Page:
With the vast majority of England’s population set to wake up next Wednesday to life in the toughest two tiers of Covid-19 restrictions, millions may wonder how they got there.
How did the government decide which areas were placed in which tiers?
Five key indicators form the basis of the criteria that the government has used to decide which locations are in which tiers, according to a written ministerial statement by the health secretary, Matt Hancock. They are:
Case detection rates in all age groups.
Case detection rates in the over-60s.
The rate at which cases are rising or falling.
The number of positive cases detected as a percentage of tests taken, known as positivity rate.
Pressure on the NHS.
How are these indicators used to make decisions?
There are not “rigid thresholds” for the indicators, Hancock said, stressing that they needed to be examined in context. “The indicators have been designed to give the government a picture of what is happening with the virus in any area so that suitable action can be taken.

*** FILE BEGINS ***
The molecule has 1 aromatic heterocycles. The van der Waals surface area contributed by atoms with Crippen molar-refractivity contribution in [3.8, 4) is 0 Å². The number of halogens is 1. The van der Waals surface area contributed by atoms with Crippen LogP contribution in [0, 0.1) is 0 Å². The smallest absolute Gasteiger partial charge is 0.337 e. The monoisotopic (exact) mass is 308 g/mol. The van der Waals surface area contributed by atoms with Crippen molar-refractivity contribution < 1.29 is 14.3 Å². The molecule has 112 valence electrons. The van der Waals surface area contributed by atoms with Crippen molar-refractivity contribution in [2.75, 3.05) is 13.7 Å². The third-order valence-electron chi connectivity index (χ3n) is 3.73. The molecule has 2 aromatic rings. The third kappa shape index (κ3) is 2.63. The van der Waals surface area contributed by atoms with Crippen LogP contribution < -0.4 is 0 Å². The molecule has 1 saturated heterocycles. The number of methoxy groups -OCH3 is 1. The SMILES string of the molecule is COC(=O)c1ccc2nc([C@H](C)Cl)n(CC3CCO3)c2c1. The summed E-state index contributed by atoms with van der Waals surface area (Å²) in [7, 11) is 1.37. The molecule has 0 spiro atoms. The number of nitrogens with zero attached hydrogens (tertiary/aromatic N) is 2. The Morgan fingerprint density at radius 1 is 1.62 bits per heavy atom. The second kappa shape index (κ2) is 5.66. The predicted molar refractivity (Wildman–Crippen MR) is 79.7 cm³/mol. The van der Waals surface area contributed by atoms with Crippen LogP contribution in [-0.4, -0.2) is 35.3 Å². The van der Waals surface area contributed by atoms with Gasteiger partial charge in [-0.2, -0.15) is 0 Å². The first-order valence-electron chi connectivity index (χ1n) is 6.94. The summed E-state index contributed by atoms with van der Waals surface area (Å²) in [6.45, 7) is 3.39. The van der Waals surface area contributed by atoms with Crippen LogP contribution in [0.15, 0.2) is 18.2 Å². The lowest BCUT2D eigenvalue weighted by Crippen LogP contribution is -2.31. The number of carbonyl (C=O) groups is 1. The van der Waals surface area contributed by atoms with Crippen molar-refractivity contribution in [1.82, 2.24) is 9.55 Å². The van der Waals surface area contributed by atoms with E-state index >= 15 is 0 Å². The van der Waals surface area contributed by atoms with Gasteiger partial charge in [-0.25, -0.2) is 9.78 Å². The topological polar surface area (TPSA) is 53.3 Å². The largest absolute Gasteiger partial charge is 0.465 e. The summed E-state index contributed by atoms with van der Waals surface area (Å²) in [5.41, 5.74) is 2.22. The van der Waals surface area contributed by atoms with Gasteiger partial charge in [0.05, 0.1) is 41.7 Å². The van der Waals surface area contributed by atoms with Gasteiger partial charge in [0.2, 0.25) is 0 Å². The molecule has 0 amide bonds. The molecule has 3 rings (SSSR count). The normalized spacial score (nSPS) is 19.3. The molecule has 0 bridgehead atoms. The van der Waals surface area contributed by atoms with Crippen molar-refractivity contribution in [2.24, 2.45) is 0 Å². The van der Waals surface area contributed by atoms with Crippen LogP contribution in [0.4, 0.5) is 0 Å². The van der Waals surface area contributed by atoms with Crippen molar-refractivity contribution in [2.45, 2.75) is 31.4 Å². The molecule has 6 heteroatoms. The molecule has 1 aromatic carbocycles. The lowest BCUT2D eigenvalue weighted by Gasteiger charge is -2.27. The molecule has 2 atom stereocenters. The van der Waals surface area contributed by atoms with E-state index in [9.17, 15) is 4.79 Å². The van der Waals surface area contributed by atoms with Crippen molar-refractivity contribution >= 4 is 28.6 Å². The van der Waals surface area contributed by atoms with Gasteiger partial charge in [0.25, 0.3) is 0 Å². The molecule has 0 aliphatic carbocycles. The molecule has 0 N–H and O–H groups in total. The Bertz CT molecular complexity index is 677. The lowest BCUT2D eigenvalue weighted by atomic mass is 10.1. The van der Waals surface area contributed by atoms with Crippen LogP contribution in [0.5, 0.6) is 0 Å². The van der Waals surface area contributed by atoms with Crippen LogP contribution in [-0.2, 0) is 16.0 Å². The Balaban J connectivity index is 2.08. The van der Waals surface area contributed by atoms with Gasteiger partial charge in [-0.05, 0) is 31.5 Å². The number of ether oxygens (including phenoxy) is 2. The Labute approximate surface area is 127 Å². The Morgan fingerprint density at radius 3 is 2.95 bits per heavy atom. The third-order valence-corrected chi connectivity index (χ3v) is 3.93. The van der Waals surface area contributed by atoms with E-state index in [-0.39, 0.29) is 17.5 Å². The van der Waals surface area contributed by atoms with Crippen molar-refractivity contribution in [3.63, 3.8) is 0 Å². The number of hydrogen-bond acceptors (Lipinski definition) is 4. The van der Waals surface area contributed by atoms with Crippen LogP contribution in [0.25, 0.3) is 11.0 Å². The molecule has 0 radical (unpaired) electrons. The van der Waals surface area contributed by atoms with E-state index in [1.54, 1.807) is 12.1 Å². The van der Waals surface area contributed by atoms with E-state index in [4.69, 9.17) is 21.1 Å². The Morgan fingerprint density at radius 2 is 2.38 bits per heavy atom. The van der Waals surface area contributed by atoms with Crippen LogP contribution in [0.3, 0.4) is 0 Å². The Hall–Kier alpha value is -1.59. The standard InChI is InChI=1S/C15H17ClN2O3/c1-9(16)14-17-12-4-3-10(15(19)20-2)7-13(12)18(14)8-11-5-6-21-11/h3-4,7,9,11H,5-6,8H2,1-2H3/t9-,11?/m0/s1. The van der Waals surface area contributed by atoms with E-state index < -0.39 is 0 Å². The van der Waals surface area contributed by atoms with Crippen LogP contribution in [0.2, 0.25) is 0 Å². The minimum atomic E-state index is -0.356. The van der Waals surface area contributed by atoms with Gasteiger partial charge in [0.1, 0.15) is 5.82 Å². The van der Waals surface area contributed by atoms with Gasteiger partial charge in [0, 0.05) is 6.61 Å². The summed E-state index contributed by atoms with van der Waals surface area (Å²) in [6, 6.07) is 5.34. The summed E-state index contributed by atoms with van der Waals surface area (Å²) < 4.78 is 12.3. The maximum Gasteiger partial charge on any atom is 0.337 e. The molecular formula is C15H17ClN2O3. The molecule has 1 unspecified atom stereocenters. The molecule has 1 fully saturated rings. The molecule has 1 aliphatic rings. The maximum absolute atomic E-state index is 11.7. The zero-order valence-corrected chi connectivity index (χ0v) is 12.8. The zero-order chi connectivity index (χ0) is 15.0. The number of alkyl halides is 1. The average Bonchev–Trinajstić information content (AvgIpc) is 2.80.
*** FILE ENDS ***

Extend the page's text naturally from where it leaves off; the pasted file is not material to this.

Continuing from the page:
“These key indicators need to be viewed in the context of how they interact with each other as well as the wider context, but provide an important framework for decision making – assessing the underlying prevalence in addition to how the spread of the disease is changing in areas. Given these sensitivities, it is not possible to set rigid thresholds for these indicators.”
Has the government provided any explanation for how it made decisions in specific areas?
Yes, it has published a table giving a brief account of its reasoning for how tiers have been allocated. However, in a sign of apparent confusion behind the scenes in government, when the table was initially published as part of Hancock’s written ministerial statement it included question marks against a series of the regions and tiers allocations.
When will the government review the decisions on tiers?
The strengthened tiers system is set to replace the current England-wide lockdown and come into force on 2 December, with regulations requiring the government to conduct a review of allocations every 14 days. Hancock said the first review would be “complete by the end of 16 December”.
How can I check which tier I’m due to be in?
The government launched a postcode tracker designed to allow people to check which tier they will be in – but it crashed within minutes of going live on Thursday. There is also a published list here.